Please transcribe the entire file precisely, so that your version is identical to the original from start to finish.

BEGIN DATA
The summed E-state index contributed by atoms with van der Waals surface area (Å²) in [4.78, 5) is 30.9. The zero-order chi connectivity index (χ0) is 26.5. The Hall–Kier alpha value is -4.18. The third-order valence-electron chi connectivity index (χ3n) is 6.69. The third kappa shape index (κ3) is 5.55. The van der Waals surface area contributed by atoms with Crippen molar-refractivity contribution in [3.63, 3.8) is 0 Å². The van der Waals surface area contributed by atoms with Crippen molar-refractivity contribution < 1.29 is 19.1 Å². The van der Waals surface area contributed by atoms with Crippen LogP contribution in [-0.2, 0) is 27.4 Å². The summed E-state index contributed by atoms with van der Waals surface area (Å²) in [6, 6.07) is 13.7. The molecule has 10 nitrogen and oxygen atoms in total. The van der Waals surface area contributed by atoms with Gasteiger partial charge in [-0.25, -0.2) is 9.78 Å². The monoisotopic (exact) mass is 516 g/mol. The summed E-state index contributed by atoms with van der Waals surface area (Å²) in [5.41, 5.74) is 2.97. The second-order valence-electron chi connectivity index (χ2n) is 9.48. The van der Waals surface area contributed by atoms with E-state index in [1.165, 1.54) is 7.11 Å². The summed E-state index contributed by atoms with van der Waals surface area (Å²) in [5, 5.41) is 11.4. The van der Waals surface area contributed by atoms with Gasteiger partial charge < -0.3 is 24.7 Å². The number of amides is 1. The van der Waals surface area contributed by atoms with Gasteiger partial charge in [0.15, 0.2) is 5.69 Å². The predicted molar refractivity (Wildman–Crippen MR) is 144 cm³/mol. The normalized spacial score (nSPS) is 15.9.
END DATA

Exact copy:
The summed E-state index contributed by atoms with van der Waals surface area (Å²) in [4.78, 5) is 30.9. The zero-order chi connectivity index (χ0) is 26.5. The Hall–Kier alpha value is -4.18. The third-order valence-electron chi connectivity index (χ3n) is 6.69. The third kappa shape index (κ3) is 5.55. The van der Waals surface area contributed by atoms with Crippen molar-refractivity contribution in [3.63, 3.8) is 0 Å². The van der Waals surface area contributed by atoms with Crippen molar-refractivity contribution < 1.29 is 19.1 Å². The van der Waals surface area contributed by atoms with Crippen LogP contribution in [-0.2, 0) is 27.4 Å². The summed E-state index contributed by atoms with van der Waals surface area (Å²) in [6, 6.07) is 13.7. The molecule has 10 nitrogen and oxygen atoms in total. The van der Waals surface area contributed by atoms with Gasteiger partial charge in [-0.25, -0.2) is 9.78 Å². The monoisotopic (exact) mass is 516 g/mol. The summed E-state index contributed by atoms with van der Waals surface area (Å²) in [5.41, 5.74) is 2.97. The second-order valence-electron chi connectivity index (χ2n) is 9.48. The van der Waals surface area contributed by atoms with E-state index in [1.165, 1.54) is 7.11 Å². The summed E-state index contributed by atoms with van der Waals surface area (Å²) in [5, 5.41) is 11.4. The van der Waals surface area contributed by atoms with Gasteiger partial charge < -0.3 is 24.7 Å². The number of amides is 1. The van der Waals surface area contributed by atoms with Gasteiger partial charge in [0.15, 0.2) is 5.69 Å². The predicted molar refractivity (Wildman–Crippen MR) is 144 cm³/mol. The normalized spacial score (nSPS) is 15.9.